In my last blog, I focused on the Universal Design for Learning (UDL) principle of representation. I described how blended and online learning can help educators provide opportunities for students to perceived and engage with information presented in multiple modalities. I highlighted some of the affordances available online that can help students to manipulate digital information to make it more accessible.
In this post, I want to explore the third, and final, UDL principle of action and expression. Students have different strengths and limitations, so asking them to express their ideas in a single way (e.g., written response or verbal explanation) may not allow all students to effectively showcase what they’ve learned, or share what they know. It is critical to think about offering students agency when it comes to expression.
Action and Expression
Within the principle of action and expression, there are three guidelines: 1) physical action, 2) expression and communication, and 3) executive functions.
Traditional textbooks or workbooks provide limited means of interacting with information. As schools think about making learning accessible for all students, it is important to consider how instructional materials allow students to interact with information. For example, some educational products pair text with audio recordings to allow students flexibility in terms of their engagement with a text.
Often the devices students are using, like Chromebooks, have accessibility features (shown below) that can be adjusted to meet their specific needs or preferences. Students can enable select-to-speak and highlight the text they want to hear, they can enable diction making it possible to speak instead of type, and they can magnify what is on the screen or dock. It is important to let students know these features are available as it isn’t always possible for teachers to know which features will be most useful to students as they work online. I encourage teachers to record a quick screencast highlighting these accessibility features on the devices students are using so that they and their families are aware of these features.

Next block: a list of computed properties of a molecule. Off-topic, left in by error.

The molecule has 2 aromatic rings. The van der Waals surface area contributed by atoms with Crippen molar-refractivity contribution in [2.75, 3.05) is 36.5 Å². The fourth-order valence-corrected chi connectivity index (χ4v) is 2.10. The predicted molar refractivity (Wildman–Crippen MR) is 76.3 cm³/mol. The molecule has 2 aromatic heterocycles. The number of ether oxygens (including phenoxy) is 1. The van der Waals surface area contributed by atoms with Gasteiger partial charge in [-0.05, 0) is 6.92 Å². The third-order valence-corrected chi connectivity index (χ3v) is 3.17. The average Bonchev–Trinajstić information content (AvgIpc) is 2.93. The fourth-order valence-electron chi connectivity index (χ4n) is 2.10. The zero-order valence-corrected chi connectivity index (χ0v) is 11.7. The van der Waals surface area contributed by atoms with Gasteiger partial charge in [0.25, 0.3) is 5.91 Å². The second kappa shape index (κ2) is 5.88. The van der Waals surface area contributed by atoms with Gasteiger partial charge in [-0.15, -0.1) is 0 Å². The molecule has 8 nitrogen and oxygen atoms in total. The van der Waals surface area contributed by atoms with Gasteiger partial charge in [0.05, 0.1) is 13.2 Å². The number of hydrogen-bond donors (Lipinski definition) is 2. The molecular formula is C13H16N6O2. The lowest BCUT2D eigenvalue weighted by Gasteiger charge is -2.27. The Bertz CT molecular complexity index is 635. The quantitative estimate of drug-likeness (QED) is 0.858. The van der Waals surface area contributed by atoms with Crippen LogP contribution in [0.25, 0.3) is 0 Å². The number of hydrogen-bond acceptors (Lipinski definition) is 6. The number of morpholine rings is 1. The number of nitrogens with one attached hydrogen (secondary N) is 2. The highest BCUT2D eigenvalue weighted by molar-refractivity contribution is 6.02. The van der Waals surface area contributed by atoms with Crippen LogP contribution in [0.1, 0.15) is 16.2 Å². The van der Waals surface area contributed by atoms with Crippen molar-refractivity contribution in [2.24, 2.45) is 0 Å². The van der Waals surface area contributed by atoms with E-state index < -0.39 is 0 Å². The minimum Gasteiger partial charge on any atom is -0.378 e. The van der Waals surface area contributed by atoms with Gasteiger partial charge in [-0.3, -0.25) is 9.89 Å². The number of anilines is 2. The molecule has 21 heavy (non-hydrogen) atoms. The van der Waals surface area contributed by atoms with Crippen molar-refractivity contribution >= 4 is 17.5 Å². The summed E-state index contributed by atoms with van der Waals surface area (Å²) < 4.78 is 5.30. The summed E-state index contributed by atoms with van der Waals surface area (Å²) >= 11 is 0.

Similarly, teachers may want to explore the tools available in the technology tools they are already using with students. For example, students who are unable to type can use voice-to-text tools to compose responses to questions or complete written assignments inside of Google Documents.
Expression and Communication
Teachers know that not all students excel at expressing their ideas or communicating what they know in the same way. Instead of requiring that all students surface their ideas or learning in the same way, teachers should consider providing various avenues from which students can choose. This choice allows students to select a strategy for communicating their ideas that is comfortable for them. It also yields a variety of products, which may be more interesting for teachers reviewing student work.
Blended learning and online learning provide a much-needed excuse to reimagine how teachers design learning experiences for students. Instead of planning a single lesson or experience for all students, which still happens in many physical classrooms, the online environment offers students multiple ways to access and interact with information and share what they have learned. If teachers embrace and celebrate that flexibility, students will experience more success when learning online.
The process of setting goals, monitoring progress, and engaging in conversations with teachers about their academic growth can help students to develop their executive functioning skills. These are critical routines designed to help students build their metacognitive muscles, engage actively in their learning, and partner with their teachers in the learning process.
In my book Balance with Blended Learning, I share strategies teachers can use to support students in setting goals and tracking their progress toward those goals. I also emphasize the value of engaging students in regular conversations about their academic progress and anchoring those conversations in the academic, personal, and behavioral goals they have identified as valuable or important.
As I work with educators adapting to teaching online, I emphasize the importance of variety, flexibility, and student agency. Instead of viewing blended or online learning as inferior to the face-to-face experience, I’d love to see educators leverage the advantages of teaching and learning online by embracing the flexibility it affords and the opportunities it presents to allow students to customize their virtual learning environment and use a range of online tools to express themselves.
Need support getting started with blended learning or online learning? Check out my self-paced online course.